Outside the marginals

A commentary on the politics that followed the UK 2010, 2015 & 2017 elections (and THAT referendum)

Tomorrow’s Party

The (UK) Electoral Reform society has launched a short public consultation on what tomorrow’s party should look like.

Will Brett Head of Media at the Electoral Reform Society discusses it on Democratic Audit.

My initial thoughts in answer to their three questions are:

What are political parties for?
Ensuring consistency of a political programme. (Without this you could have a parliament of independents.)
You may gather that I am not a particular fan of the current party political structure.
What does the party of the future look like?

Depends on whether we get electoral reform that gets rid of the bogey of the “split vote” and gives voters a meaningful vote that can elect a parliament that reflects the diversity of views in the country.

Without electoral reform, political parties will become more centralised and draconian as they attempt to present a “single face” to ensure electoral success. Such parties will not have credibility.

With electoral reform (particularly with preference-expressing transferable hard-working votes and multi-member electoral units) we could see a diversity of loosely associated parties:

  • several flavours of Conservative (based on libertarian vs one nation and pro vs anti Europe)
  • two or three flavours of Labour (Socialists, Democratic Socialists, Social Democrats)
  • two or three flavours of Liberal (Libertarian Orange Bookers, Traditional late 20 Century Liberals (locally focused, slightly beard and sandals), Social Democrats)
  • plus Greens, Nationalists and one issue parties.

Such smaller parties might be more appealing to the general public (fundamentally more honest) and activists might feel “more comfortable” in their chosen party.

Coalitions would be common (no SDP-Liberal Alliance type stitch-ups required) and the churn rate of parties might be quite high – why not – the continuing existence of a party should be secondary to good government.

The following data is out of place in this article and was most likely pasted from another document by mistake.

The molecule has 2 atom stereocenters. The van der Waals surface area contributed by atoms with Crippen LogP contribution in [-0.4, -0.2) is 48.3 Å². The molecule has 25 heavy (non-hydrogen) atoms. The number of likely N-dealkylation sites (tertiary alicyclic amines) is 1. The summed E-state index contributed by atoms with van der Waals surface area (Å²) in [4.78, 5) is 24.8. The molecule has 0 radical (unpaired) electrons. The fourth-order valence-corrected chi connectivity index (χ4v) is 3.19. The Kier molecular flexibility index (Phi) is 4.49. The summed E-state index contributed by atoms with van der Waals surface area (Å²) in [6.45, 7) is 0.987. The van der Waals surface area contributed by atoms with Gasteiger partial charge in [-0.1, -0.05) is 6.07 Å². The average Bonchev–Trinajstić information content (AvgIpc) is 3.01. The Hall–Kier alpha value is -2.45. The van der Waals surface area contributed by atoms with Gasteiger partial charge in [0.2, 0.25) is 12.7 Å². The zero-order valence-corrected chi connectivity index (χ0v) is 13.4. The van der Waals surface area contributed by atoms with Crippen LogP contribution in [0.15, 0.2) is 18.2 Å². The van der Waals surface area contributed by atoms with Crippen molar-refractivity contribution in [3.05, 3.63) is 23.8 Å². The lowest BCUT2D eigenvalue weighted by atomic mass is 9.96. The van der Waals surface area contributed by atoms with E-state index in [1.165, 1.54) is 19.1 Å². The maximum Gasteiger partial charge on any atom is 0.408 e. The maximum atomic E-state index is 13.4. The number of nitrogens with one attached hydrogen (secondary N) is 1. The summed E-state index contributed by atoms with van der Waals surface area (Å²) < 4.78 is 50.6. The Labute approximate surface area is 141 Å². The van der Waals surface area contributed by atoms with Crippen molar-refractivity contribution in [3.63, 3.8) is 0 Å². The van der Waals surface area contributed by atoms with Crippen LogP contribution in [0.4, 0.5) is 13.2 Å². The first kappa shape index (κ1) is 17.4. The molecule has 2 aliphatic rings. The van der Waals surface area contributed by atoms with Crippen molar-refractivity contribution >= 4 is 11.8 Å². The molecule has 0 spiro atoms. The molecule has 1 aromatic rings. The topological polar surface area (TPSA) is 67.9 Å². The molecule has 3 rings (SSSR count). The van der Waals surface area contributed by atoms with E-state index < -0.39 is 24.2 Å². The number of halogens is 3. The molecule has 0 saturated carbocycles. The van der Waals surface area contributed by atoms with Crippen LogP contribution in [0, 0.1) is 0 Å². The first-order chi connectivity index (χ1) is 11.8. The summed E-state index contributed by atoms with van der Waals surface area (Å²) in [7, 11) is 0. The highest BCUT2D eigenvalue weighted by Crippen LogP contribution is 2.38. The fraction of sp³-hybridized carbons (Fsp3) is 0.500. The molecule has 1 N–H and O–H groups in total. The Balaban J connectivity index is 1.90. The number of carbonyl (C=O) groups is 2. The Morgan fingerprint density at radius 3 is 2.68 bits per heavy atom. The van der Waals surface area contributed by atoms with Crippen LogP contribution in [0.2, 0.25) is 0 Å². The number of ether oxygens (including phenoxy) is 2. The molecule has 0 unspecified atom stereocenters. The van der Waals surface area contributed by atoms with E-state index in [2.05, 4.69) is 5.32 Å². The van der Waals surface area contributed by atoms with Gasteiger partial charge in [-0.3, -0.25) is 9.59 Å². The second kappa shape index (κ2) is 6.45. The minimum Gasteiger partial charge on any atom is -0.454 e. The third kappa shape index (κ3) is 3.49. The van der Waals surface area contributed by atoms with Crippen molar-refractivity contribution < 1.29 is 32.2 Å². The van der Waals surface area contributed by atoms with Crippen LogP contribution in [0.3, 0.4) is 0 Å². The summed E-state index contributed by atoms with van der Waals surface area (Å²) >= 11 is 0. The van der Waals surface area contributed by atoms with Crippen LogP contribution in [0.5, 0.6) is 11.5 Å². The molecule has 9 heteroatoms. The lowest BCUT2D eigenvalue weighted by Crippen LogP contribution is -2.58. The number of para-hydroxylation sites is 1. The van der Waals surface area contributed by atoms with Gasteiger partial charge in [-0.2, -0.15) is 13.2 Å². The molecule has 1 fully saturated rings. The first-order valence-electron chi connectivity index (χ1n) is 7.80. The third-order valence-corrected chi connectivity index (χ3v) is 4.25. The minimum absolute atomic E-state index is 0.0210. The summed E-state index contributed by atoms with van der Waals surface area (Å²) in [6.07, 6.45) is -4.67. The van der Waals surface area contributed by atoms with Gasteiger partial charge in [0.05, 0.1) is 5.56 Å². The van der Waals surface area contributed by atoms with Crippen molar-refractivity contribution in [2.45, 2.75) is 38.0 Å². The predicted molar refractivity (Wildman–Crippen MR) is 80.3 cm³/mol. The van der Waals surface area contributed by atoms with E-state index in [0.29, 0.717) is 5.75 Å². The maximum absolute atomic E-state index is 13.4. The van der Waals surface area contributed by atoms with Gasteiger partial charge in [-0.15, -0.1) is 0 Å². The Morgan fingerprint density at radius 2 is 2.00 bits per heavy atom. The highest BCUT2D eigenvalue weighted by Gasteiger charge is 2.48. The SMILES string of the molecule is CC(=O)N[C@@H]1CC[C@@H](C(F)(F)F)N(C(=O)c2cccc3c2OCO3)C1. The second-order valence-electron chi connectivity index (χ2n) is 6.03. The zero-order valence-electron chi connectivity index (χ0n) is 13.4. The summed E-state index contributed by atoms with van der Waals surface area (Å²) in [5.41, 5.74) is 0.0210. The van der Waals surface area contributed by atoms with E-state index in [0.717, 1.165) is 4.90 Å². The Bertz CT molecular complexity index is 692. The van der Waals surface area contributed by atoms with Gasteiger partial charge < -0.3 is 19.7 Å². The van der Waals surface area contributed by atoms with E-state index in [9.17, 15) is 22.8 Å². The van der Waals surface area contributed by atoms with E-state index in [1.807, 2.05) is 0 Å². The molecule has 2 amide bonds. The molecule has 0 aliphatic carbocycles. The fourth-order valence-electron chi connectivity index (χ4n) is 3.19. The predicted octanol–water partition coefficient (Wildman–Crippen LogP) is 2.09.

I find the way that parties try to impose a programme on their elected representatives in places hypocritical – you end up with ministers (or shadow ministers) insisting that black is white on Newsnight as they doggedly follow a party line in which they do not believe. Smaller parties will probably have a greater level of internal agreement and their public face will be more consistent. Now we may not like the political face of some parties, but there would be others which may closer match our beliefs. We would thus be able – with a suitable electoral system (like STV) – to elect a diversity of representatives which better reflects the diversity of views in the country.

The downside of this may be that people will not like the almost inevitable resultant coalition forming process, yet we have to recognise that we currently have secret coalition forming processes all the time within each of the main political parties.

What can parties do now to reconnect with people?

Nothing, any reform in the current situation risks them losing the ability to win elections. Turkeys do not vote for Christmas.

Create a reformed electoral system and new parties will probably arise and then the existing parties can DIE!

Possibly unduly pessimistic – but I am currently feeling very disillusioned with UK politics.

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